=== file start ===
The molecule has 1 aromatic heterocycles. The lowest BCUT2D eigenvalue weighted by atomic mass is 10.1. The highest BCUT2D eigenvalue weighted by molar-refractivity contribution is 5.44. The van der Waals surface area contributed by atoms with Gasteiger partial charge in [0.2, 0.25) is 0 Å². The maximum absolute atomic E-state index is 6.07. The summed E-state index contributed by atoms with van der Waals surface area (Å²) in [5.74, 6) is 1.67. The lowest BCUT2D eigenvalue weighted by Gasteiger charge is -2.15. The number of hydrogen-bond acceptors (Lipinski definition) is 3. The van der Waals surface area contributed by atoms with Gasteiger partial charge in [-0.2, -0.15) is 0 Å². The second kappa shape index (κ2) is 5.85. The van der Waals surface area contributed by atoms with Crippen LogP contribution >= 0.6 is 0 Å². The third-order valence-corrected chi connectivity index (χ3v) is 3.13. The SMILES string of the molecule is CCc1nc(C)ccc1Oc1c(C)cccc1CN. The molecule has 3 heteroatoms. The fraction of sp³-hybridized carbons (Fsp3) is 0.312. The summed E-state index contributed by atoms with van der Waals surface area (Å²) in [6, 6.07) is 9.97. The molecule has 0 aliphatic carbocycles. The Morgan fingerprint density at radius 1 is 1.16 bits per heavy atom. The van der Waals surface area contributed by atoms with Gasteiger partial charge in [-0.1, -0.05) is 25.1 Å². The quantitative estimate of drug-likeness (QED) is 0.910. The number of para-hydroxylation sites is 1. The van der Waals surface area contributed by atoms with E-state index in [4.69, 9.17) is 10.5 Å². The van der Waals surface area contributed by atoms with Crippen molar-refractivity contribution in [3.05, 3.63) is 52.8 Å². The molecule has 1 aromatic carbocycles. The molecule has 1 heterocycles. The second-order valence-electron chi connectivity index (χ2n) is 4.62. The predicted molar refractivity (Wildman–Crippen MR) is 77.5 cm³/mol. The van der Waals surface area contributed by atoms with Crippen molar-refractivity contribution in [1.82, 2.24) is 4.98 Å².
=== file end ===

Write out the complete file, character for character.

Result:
The molecule has 1 aromatic heterocycles. The lowest BCUT2D eigenvalue weighted by atomic mass is 10.1. The highest BCUT2D eigenvalue weighted by molar-refractivity contribution is 5.44. The van der Waals surface area contributed by atoms with Gasteiger partial charge in [0.2, 0.25) is 0 Å². The maximum absolute atomic E-state index is 6.07. The summed E-state index contributed by atoms with van der Waals surface area (Å²) in [5.74, 6) is 1.67. The lowest BCUT2D eigenvalue weighted by Gasteiger charge is -2.15. The number of hydrogen-bond acceptors (Lipinski definition) is 3. The van der Waals surface area contributed by atoms with Gasteiger partial charge in [-0.2, -0.15) is 0 Å². The second kappa shape index (κ2) is 5.85. The van der Waals surface area contributed by atoms with Crippen LogP contribution >= 0.6 is 0 Å². The third-order valence-corrected chi connectivity index (χ3v) is 3.13. The SMILES string of the molecule is CCc1nc(C)ccc1Oc1c(C)cccc1CN. The molecule has 3 heteroatoms. The fraction of sp³-hybridized carbons (Fsp3) is 0.312. The summed E-state index contributed by atoms with van der Waals surface area (Å²) in [6, 6.07) is 9.97. The molecule has 0 aliphatic carbocycles. The Morgan fingerprint density at radius 1 is 1.16 bits per heavy atom. The van der Waals surface area contributed by atoms with Gasteiger partial charge in [-0.1, -0.05) is 25.1 Å². The quantitative estimate of drug-likeness (QED) is 0.910. The number of para-hydroxylation sites is 1. The van der Waals surface area contributed by atoms with E-state index in [4.69, 9.17) is 10.5 Å². The van der Waals surface area contributed by atoms with Crippen molar-refractivity contribution in [3.05, 3.63) is 52.8 Å². The molecule has 1 aromatic carbocycles. The molecule has 1 heterocycles. The second-order valence-electron chi connectivity index (χ2n) is 4.62. The predicted molar refractivity (Wildman–Crippen MR) is 77.5 cm³/mol. The van der Waals surface area contributed by atoms with Crippen molar-refractivity contribution in [1.82, 2.24) is 4.98 Å².